Why there aren’t more women in tech? The public enjoys asking this question, while the business and tech writers at Forbes love answering it with articles that often lead with the headline, “Ten Reasons Why Women…and similarly influenced op-eds about glass ceilings (with the obligatory Lean In).
I find the question about getting more women in technology an interesting and relevant one. Harvey Mudd’s President, Maria Klawe offered an explanation: “We’ve done lots of research on why young women don’t choose tech careers, and number one is they think it’s not interesting. Number two, they think they wouldn’t be good at it. Number three, they think they will be working with a number of people that they just wouldn’t feel comfortable or happy working alongside.”
Klawe’s findings are just one of many attempts to answer the women-in-tech question. Several articles cite surveys that find girls are avoiding tech careers—ostensibly because we’re shallow and afraid of the stereotype affiliations of being socially awkward, or we’re singularly focused on computers, or we’re physically unattractive. However, I find the female vanity explanation out of touch with the reality of what I’ve experienced as a female undergrad interested in pursuing a career in technology.
I want to explore the women in tech question by not mulling over the causes of the problem (i.e. that girls play with Barbies while guys play with Legos), but instead by discussing some of the things I’ve observed as a Stanford student about that very phenomenon.
Over the course of two years, I have been lucky enough to hear the stories of talented women working in many facets of tech as engineers, product managers, venture capitalists and even startup CEOs. Yet regardless of the pace or size of the talk, there is one question that someone in the crowd inevitably asks: “How’s the work-life balance, managing your priorities in your professional and personal life?” I cringe whenever I hear this. Before us is an exceptional leader who has accomplished incredible things in her career, and you’re going to shift the focus of her presentation by asking her how she’s able to “do it all”?
While I think the work-life question is a very valid one, and something I’ve definitely thought about, I cannot recall a time I have ever heard a moderator or audience member ask a man that. This question is indicative of the wary mindset women have about male-dominated industries, technology being first and foremost among them. With that in mind, I think we can avoid questions like this by celebrating women already in technology, since people naturally like to “see” themselves in a job before pursuing it.
Of course, we do have female role models such as Marissa Mayer and Sheryl Sandberg sitting in C-level suites in the Valley. However, public interest in these figures has focused on not only their professional achievements, but also their work-life balance that undeniably stems from the fact that they are women. But by emphasizing that they’re the exceptions, not the rule, this seemingly singular fascination that has turned them into icons has also inadvertently shrouded them (who I want to note are also older and farther along in their careers) in an air of unattainability.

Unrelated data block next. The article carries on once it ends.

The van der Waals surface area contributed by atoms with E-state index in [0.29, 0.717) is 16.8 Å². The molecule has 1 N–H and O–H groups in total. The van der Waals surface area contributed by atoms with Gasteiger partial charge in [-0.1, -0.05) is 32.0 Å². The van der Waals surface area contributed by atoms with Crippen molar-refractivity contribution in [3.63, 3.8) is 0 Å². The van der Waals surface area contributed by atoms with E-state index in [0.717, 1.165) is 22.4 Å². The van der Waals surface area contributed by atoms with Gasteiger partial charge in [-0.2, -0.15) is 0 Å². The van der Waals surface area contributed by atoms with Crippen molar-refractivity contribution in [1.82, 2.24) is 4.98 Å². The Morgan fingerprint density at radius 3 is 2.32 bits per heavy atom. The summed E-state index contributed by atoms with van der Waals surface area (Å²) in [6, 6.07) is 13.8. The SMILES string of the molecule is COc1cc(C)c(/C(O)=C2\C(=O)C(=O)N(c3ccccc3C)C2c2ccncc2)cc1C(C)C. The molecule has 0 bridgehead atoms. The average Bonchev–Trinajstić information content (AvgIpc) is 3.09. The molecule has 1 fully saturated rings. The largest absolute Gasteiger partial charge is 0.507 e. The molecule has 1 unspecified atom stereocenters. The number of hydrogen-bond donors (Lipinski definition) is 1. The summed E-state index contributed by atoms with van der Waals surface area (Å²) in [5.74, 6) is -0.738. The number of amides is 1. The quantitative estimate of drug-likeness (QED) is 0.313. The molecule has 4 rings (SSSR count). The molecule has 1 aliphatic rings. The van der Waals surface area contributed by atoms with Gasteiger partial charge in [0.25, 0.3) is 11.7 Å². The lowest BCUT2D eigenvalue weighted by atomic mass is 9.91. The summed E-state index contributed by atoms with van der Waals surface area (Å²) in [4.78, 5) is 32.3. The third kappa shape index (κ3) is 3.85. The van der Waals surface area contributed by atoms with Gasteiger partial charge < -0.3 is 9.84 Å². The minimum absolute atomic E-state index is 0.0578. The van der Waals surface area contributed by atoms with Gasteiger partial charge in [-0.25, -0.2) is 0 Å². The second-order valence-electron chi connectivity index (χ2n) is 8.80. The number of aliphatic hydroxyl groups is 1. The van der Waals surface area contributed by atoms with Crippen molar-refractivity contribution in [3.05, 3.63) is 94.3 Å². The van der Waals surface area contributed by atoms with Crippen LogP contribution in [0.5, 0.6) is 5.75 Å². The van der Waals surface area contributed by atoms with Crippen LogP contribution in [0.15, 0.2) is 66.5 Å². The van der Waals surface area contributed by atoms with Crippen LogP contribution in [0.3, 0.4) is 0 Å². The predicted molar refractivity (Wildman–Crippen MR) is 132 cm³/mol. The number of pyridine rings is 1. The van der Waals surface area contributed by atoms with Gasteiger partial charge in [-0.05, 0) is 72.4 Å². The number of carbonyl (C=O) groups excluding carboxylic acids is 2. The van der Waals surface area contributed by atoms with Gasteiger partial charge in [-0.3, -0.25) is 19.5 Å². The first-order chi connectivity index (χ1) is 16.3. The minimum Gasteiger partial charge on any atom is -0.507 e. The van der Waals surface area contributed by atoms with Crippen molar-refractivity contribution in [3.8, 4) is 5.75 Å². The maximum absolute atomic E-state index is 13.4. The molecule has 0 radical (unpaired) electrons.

In spite of the diversity on campus, it’s easy to decipher Stanford’s archetypical dorm room startup founder: a Caucasian (and on occasion, Asian) male engineer. With the rise of the “brogrammer,” who (usually) collaborates with male peers on projects and ventures, many VCs use what they call “pattern matching” to identify good founders; unsurprisingly, pattern matching tends to favor preexisting patterns (i.e. the male Stanford startup founder). Since venture funding is so critical to a company getting off the ground, this self-perpetuating problem of the “archetypal founder” creates a barrier to entry (that is both real and imagined) for women breaking into the Silicon Valley boys club.
The question I originally posed is easy to answer—after all, we can point to a myriad of studies, testimonials and editorials as to why people think girls are underrepresented in tech. Figuring what we should do to address the issue is a separate topic. Although there is no panacea for this problem, we engage in more meaningful, thorough discussions when we work with girls who are experiencing these issues firsthand, instead of a middle-aged magazine columnist who can only speculate.
Building off the work of organizations like Girls Who Code and she++ that encourage girls to pursue their interests in STEM fields, I think that the next proactive steps would be to celebrate female technologists working across the industry in different capacities, as opposed the Sandbergs of the world that grace the cover of Forbes. We can get more female leaders leading engineering sprints and signing term sheets by deemphasizing “brogrammer” culture, and creating an inclusive, merit-based ecosystem where women feel like they belong and have an equal stake in the Valley.
Stephany Yong is the Vice President of Branding at BASES. Contact her at [email protected]